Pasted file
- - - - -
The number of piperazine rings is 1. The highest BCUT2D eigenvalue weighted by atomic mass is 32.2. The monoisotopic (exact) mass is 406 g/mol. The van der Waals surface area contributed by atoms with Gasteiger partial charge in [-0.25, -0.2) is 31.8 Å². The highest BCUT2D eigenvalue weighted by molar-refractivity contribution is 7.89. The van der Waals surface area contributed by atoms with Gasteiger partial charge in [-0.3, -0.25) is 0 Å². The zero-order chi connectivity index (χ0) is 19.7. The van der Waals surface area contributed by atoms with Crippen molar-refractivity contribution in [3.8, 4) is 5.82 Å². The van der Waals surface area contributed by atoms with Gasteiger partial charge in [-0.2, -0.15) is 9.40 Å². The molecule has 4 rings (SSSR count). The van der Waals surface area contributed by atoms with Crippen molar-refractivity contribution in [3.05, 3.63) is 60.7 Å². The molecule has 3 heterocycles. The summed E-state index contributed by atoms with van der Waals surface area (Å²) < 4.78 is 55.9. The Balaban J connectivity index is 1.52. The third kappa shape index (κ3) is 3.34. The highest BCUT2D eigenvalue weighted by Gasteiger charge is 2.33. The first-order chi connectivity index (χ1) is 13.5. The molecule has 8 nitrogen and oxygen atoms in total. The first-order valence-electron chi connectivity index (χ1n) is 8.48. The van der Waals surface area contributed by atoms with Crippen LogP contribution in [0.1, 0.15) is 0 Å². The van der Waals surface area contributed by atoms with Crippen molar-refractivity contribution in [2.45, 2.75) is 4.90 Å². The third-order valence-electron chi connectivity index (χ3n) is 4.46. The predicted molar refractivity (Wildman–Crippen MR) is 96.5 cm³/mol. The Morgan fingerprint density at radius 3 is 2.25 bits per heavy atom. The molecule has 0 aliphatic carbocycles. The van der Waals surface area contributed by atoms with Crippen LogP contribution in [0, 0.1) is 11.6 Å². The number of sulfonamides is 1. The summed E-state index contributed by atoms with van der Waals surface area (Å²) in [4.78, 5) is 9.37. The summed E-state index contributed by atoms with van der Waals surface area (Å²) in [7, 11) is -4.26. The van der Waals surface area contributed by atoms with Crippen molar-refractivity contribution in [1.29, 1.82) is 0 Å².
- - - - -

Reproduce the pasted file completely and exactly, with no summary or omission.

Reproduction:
The number of piperazine rings is 1. The highest BCUT2D eigenvalue weighted by atomic mass is 32.2. The monoisotopic (exact) mass is 406 g/mol. The van der Waals surface area contributed by atoms with Gasteiger partial charge in [-0.25, -0.2) is 31.8 Å². The highest BCUT2D eigenvalue weighted by molar-refractivity contribution is 7.89. The van der Waals surface area contributed by atoms with Gasteiger partial charge in [-0.3, -0.25) is 0 Å². The zero-order chi connectivity index (χ0) is 19.7. The van der Waals surface area contributed by atoms with Crippen molar-refractivity contribution in [3.8, 4) is 5.82 Å². The van der Waals surface area contributed by atoms with Gasteiger partial charge in [-0.2, -0.15) is 9.40 Å². The molecule has 4 rings (SSSR count). The van der Waals surface area contributed by atoms with Crippen molar-refractivity contribution in [3.05, 3.63) is 60.7 Å². The molecule has 3 heterocycles. The summed E-state index contributed by atoms with van der Waals surface area (Å²) < 4.78 is 55.9. The Balaban J connectivity index is 1.52. The third kappa shape index (κ3) is 3.34. The highest BCUT2D eigenvalue weighted by Gasteiger charge is 2.33. The first-order chi connectivity index (χ1) is 13.5. The molecule has 8 nitrogen and oxygen atoms in total. The first-order valence-electron chi connectivity index (χ1n) is 8.48. The van der Waals surface area contributed by atoms with Crippen LogP contribution in [0.1, 0.15) is 0 Å². The van der Waals surface area contributed by atoms with Crippen molar-refractivity contribution in [2.45, 2.75) is 4.90 Å². The third-order valence-electron chi connectivity index (χ3n) is 4.46. The predicted molar refractivity (Wildman–Crippen MR) is 96.5 cm³/mol. The Morgan fingerprint density at radius 3 is 2.25 bits per heavy atom. The molecule has 0 aliphatic carbocycles. The van der Waals surface area contributed by atoms with Crippen LogP contribution in [0, 0.1) is 11.6 Å². The number of sulfonamides is 1. The summed E-state index contributed by atoms with van der Waals surface area (Å²) in [4.78, 5) is 9.37. The summed E-state index contributed by atoms with van der Waals surface area (Å²) in [7, 11) is -4.26. The van der Waals surface area contributed by atoms with Crippen molar-refractivity contribution in [1.29, 1.82) is 0 Å².